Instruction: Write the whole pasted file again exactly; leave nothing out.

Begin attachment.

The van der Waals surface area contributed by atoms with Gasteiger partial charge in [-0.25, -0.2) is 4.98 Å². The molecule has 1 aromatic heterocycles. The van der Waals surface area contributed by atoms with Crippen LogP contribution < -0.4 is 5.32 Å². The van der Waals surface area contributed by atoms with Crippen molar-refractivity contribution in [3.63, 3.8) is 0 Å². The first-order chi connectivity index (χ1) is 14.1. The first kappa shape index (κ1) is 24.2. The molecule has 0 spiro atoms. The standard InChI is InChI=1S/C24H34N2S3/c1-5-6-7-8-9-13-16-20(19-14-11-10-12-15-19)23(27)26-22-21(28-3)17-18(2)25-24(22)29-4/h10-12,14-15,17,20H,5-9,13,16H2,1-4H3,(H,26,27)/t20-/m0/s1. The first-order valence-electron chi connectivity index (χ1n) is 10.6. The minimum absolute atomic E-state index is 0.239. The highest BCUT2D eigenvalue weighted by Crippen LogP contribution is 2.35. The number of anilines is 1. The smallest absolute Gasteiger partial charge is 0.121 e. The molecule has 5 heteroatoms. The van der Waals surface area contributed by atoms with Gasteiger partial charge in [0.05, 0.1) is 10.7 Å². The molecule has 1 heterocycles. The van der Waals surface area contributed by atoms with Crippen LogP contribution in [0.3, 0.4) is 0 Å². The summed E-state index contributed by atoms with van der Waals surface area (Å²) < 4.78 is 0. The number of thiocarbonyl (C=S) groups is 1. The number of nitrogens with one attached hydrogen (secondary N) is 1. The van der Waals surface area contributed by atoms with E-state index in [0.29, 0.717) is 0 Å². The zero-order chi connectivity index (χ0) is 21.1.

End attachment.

The van der Waals surface area contributed by atoms with Gasteiger partial charge in [-0.25, -0.2) is 4.98 Å². The molecule has 1 aromatic heterocycles. The van der Waals surface area contributed by atoms with Crippen LogP contribution < -0.4 is 5.32 Å². The van der Waals surface area contributed by atoms with Crippen molar-refractivity contribution in [3.63, 3.8) is 0 Å². The first-order chi connectivity index (χ1) is 14.1. The first kappa shape index (κ1) is 24.2. The molecule has 0 spiro atoms. The standard InChI is InChI=1S/C24H34N2S3/c1-5-6-7-8-9-13-16-20(19-14-11-10-12-15-19)23(27)26-22-21(28-3)17-18(2)25-24(22)29-4/h10-12,14-15,17,20H,5-9,13,16H2,1-4H3,(H,26,27)/t20-/m0/s1. The first-order valence-electron chi connectivity index (χ1n) is 10.6. The minimum absolute atomic E-state index is 0.239. The highest BCUT2D eigenvalue weighted by Crippen LogP contribution is 2.35. The number of anilines is 1. The smallest absolute Gasteiger partial charge is 0.121 e. The molecule has 5 heteroatoms. The van der Waals surface area contributed by atoms with Gasteiger partial charge in [0.05, 0.1) is 10.7 Å². The molecule has 1 heterocycles. The van der Waals surface area contributed by atoms with Crippen LogP contribution in [0.3, 0.4) is 0 Å². The summed E-state index contributed by atoms with van der Waals surface area (Å²) < 4.78 is 0. The number of thiocarbonyl (C=S) groups is 1. The number of nitrogens with one attached hydrogen (secondary N) is 1. The van der Waals surface area contributed by atoms with E-state index in [0.29, 0.717) is 0 Å². The zero-order chi connectivity index (χ0) is 21.1.